The drop in sales, the magazine claims, had nothing to do with Oprah’s endorsement of a book by a confessed drug addict James Frey which subsequently turned out to be more fiction that fact. Equally Martha Stewart’s prison spell (for a Wall Street trading offence) did not, it seems, affect sales of her magazine. Martha Stewart Living reported an increase in sales of more than 4 per cent.
Only the newsweeklies and most business magazines remained flat. Time and Newsweek were both down a small percentage. Condé Nast publications did pretty well. Vanity Fair was up 8 per cent, the New Yorker and Vogue both up around 3 per cent. Cosmopolitan, probably America’s best-known women’s magazine, rose a modest 0.8 per cent. But still it sold an enviable average of just over 3 million copies each month.
◊ US newspaper sales continue to fall. The Los Angeles Times has lost nearly four per cent of its circulation in the last six months. The Houston Chronicle was down six per cent and the San Francisco Chronicle lost more than l6 per cent. Ad income is down, too.
But not small-town papers; their circulations are holding steady, according to the Wall Street Journal.
The Bismarck Tribune in North Dakota (pop: 56,000) has remained level. The same is true of papers in towns like Caspar, Wyoming, and La Crosse, Wisconsin.
Of course one reason is that papers in such towns don’t have much competition. In Bismarck, for example, the nearest other paper is in a town 100 miles away. These papers generally also have more English-speaking readers and are usually older. In Bismark, for example, only two per cent of the population is foreign-born. In New York it’s 36 per cent.
The big question however is how long America’s small-town papers can hold out against the spread of the Internet. At the moment broadband internet access isn’t as widely available in rural communities as it is big towns and cities — but it is spreading. At the moment Bismarck is not even included in the list of the top 100 towns in the US whose residents have access to the Internet.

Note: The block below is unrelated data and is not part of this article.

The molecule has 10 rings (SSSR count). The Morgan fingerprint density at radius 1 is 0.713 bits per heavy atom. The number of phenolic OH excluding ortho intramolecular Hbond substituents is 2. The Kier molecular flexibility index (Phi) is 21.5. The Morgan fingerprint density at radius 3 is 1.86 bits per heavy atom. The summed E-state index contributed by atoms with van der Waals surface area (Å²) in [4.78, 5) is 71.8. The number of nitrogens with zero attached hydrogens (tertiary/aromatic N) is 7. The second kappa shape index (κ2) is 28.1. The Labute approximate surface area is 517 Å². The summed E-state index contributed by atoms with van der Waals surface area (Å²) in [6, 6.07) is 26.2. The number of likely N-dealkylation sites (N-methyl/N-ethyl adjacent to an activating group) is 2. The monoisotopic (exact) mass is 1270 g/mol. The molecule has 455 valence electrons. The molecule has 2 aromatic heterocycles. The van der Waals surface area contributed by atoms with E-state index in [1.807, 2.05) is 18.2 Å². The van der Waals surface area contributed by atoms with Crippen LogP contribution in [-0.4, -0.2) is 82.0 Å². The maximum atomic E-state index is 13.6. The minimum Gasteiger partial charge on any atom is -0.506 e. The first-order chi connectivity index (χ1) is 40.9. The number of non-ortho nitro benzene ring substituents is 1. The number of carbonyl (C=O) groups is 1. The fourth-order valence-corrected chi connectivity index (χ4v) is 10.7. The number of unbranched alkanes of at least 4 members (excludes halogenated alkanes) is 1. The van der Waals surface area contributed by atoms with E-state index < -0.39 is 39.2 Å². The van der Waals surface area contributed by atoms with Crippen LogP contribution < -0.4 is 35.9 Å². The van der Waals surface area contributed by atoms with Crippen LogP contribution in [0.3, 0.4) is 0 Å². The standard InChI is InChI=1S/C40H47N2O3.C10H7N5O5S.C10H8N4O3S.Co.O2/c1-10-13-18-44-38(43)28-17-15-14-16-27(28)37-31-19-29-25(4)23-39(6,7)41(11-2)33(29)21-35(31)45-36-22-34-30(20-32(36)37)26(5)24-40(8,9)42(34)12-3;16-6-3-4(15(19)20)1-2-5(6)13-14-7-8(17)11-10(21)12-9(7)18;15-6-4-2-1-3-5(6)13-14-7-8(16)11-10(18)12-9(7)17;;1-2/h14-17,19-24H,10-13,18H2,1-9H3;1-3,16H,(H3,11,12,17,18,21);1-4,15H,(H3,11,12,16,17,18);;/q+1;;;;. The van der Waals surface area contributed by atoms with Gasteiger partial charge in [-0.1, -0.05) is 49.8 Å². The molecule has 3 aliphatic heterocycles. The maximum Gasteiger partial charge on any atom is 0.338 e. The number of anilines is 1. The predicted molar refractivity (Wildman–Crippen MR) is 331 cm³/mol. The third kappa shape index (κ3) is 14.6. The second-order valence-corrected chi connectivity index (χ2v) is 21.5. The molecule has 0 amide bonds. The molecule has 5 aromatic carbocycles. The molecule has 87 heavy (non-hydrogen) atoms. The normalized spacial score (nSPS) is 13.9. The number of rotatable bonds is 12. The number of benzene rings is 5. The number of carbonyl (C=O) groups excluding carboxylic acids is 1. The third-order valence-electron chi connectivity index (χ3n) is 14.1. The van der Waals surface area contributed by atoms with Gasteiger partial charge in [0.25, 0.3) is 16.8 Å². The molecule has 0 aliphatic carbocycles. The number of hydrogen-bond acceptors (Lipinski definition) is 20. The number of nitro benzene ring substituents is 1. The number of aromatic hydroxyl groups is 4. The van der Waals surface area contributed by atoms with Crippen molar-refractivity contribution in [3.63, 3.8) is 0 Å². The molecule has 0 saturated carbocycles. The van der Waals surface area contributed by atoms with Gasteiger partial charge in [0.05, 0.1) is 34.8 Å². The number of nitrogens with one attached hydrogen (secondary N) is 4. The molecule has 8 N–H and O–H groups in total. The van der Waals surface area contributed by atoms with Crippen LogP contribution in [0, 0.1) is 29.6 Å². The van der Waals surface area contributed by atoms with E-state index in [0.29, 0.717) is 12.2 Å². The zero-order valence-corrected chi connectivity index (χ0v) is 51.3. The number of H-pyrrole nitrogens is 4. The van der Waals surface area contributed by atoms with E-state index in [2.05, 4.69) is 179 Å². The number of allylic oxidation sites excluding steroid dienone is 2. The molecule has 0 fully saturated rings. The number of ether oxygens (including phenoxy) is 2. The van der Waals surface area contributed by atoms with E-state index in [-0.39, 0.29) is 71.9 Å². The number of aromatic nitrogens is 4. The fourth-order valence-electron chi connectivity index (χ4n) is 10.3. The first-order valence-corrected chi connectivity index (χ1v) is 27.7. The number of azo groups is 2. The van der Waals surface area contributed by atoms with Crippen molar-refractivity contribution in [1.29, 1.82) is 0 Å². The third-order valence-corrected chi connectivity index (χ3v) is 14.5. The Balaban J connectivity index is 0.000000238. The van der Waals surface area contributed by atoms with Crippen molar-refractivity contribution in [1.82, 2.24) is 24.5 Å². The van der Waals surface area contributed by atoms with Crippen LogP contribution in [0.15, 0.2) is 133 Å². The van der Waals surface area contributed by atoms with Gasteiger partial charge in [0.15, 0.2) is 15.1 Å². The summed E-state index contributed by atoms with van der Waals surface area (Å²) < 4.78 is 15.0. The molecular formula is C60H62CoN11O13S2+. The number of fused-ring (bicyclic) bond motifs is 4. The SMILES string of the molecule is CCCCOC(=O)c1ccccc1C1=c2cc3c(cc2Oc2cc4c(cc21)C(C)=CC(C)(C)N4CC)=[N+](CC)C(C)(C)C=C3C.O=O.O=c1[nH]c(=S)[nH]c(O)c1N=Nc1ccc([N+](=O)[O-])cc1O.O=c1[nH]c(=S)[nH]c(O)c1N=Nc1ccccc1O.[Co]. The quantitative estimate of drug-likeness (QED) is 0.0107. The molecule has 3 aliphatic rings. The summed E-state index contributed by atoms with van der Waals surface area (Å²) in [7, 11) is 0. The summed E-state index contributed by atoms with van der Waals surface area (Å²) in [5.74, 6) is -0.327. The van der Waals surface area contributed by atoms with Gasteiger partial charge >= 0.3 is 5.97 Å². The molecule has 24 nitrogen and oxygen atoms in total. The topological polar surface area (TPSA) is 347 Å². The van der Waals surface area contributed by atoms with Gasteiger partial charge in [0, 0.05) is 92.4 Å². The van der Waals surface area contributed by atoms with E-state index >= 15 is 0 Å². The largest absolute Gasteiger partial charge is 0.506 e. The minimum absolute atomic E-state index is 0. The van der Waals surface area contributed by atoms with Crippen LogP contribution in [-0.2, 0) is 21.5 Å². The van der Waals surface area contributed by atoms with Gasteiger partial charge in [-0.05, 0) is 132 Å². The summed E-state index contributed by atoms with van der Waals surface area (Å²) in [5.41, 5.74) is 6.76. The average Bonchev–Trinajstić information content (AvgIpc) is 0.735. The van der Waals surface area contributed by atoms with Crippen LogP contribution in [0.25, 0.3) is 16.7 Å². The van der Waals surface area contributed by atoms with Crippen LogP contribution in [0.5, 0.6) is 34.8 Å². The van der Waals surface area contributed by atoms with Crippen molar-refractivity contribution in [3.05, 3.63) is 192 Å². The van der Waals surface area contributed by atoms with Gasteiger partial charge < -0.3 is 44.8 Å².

◊ It’s not the dangers, or so it’s claimed, but the cost these days of maintaining news bureaus in places like Baghdad and Beijing that is provoking a big cutback in the foreign coverage of many American papers.
One of the papers closing down its Baghdad bureau is the Boston Globe. It is giving up the room in the Hamra Hotel for which0it has been paying but which has been empty for the past six months. A spokesman for the Globe admitted they could no longer afford to maintain the necessary security.
Two other papers cutting back their foreign coverage are the Baltimore Sun and Newsday. The Sun has closed its Beijing and London bureaus. Closing the British bureau — which dates back to 1924 — was a hard decision, admitted foreign editor Robert Roby. The cutbacks leave the Sun with just three foreign bureaus – Johannesburg, Moscow and Jerusalem — each with just one member of staff.
Newsday is closing its Beijing bureau, which is one of its oldest – dating back to the early 1960s. But it has not had a staff reporter in China for more than a year. It has an office in Baghdad – but nobody has staffed it since December. The paper has even shut its bureau in Mexico City.